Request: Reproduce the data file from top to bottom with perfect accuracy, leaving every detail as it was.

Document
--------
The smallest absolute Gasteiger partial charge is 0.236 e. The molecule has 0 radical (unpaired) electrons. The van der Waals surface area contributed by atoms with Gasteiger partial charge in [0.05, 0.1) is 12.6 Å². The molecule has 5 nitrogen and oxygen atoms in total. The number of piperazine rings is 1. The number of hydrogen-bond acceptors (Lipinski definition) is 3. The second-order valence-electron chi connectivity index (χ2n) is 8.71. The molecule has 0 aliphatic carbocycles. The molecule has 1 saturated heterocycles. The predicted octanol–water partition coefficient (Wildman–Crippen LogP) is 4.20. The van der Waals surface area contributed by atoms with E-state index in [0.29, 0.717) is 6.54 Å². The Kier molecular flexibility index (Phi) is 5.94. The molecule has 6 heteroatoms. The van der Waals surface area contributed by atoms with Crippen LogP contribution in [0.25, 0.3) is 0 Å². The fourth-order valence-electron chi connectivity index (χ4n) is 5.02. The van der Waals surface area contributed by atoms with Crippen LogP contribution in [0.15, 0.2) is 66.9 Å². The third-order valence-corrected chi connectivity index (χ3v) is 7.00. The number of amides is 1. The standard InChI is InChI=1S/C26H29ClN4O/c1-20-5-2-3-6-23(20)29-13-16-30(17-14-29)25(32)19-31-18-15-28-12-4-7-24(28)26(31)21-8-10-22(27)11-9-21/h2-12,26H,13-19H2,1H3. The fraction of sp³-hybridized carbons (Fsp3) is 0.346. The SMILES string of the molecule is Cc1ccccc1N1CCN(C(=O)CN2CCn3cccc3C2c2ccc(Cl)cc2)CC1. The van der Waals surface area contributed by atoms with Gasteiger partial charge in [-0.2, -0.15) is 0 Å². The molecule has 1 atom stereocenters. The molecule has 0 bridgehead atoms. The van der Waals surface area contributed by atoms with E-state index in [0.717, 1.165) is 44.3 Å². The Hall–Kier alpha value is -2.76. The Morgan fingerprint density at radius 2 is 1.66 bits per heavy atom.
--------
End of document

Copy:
The smallest absolute Gasteiger partial charge is 0.236 e. The molecule has 0 radical (unpaired) electrons. The van der Waals surface area contributed by atoms with Gasteiger partial charge in [0.05, 0.1) is 12.6 Å². The molecule has 5 nitrogen and oxygen atoms in total. The number of piperazine rings is 1. The number of hydrogen-bond acceptors (Lipinski definition) is 3. The second-order valence-electron chi connectivity index (χ2n) is 8.71. The molecule has 0 aliphatic carbocycles. The molecule has 1 saturated heterocycles. The predicted octanol–water partition coefficient (Wildman–Crippen LogP) is 4.20. The van der Waals surface area contributed by atoms with E-state index in [0.29, 0.717) is 6.54 Å². The Kier molecular flexibility index (Phi) is 5.94. The molecule has 6 heteroatoms. The van der Waals surface area contributed by atoms with Crippen LogP contribution in [0.25, 0.3) is 0 Å². The fourth-order valence-electron chi connectivity index (χ4n) is 5.02. The van der Waals surface area contributed by atoms with Crippen LogP contribution in [0.15, 0.2) is 66.9 Å². The third-order valence-corrected chi connectivity index (χ3v) is 7.00. The number of amides is 1. The standard InChI is InChI=1S/C26H29ClN4O/c1-20-5-2-3-6-23(20)29-13-16-30(17-14-29)25(32)19-31-18-15-28-12-4-7-24(28)26(31)21-8-10-22(27)11-9-21/h2-12,26H,13-19H2,1H3. The fraction of sp³-hybridized carbons (Fsp3) is 0.346. The SMILES string of the molecule is Cc1ccccc1N1CCN(C(=O)CN2CCn3cccc3C2c2ccc(Cl)cc2)CC1. The van der Waals surface area contributed by atoms with Gasteiger partial charge in [-0.2, -0.15) is 0 Å². The molecule has 1 atom stereocenters. The molecule has 0 bridgehead atoms. The van der Waals surface area contributed by atoms with E-state index in [0.717, 1.165) is 44.3 Å². The Hall–Kier alpha value is -2.76. The Morgan fingerprint density at radius 2 is 1.66 bits per heavy atom.